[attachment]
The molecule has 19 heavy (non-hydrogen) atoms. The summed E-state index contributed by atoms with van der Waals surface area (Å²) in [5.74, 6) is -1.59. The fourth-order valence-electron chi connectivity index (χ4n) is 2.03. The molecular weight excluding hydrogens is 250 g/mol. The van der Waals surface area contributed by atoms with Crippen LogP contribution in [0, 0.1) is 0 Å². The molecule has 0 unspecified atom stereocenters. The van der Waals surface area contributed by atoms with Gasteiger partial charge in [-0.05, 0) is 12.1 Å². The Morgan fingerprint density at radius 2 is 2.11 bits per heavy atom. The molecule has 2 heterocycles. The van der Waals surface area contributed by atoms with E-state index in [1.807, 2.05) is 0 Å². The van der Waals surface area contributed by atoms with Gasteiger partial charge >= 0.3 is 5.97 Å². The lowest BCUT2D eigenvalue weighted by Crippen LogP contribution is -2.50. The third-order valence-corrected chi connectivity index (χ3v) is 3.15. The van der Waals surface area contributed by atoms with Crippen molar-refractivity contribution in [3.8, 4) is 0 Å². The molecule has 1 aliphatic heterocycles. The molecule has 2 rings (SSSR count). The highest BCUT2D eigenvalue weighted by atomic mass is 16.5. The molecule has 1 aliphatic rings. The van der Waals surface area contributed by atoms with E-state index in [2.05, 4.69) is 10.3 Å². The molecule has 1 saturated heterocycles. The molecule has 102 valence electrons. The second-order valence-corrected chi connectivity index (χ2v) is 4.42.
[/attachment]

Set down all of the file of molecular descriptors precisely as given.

The molecule has 19 heavy (non-hydrogen) atoms. The summed E-state index contributed by atoms with van der Waals surface area (Å²) in [5.74, 6) is -1.59. The fourth-order valence-electron chi connectivity index (χ4n) is 2.03. The molecular weight excluding hydrogens is 250 g/mol. The van der Waals surface area contributed by atoms with Crippen LogP contribution in [0, 0.1) is 0 Å². The molecule has 0 unspecified atom stereocenters. The van der Waals surface area contributed by atoms with Gasteiger partial charge in [-0.05, 0) is 12.1 Å². The Morgan fingerprint density at radius 2 is 2.11 bits per heavy atom. The molecule has 2 heterocycles. The van der Waals surface area contributed by atoms with E-state index in [1.807, 2.05) is 0 Å². The van der Waals surface area contributed by atoms with Gasteiger partial charge >= 0.3 is 5.97 Å². The lowest BCUT2D eigenvalue weighted by Crippen LogP contribution is -2.50. The third-order valence-corrected chi connectivity index (χ3v) is 3.15. The van der Waals surface area contributed by atoms with Crippen molar-refractivity contribution in [3.8, 4) is 0 Å². The molecule has 1 aliphatic heterocycles. The molecule has 2 rings (SSSR count). The highest BCUT2D eigenvalue weighted by atomic mass is 16.5. The molecule has 1 aliphatic rings. The van der Waals surface area contributed by atoms with E-state index in [2.05, 4.69) is 10.3 Å². The molecule has 1 saturated heterocycles. The molecule has 102 valence electrons. The second-order valence-corrected chi connectivity index (χ2v) is 4.42.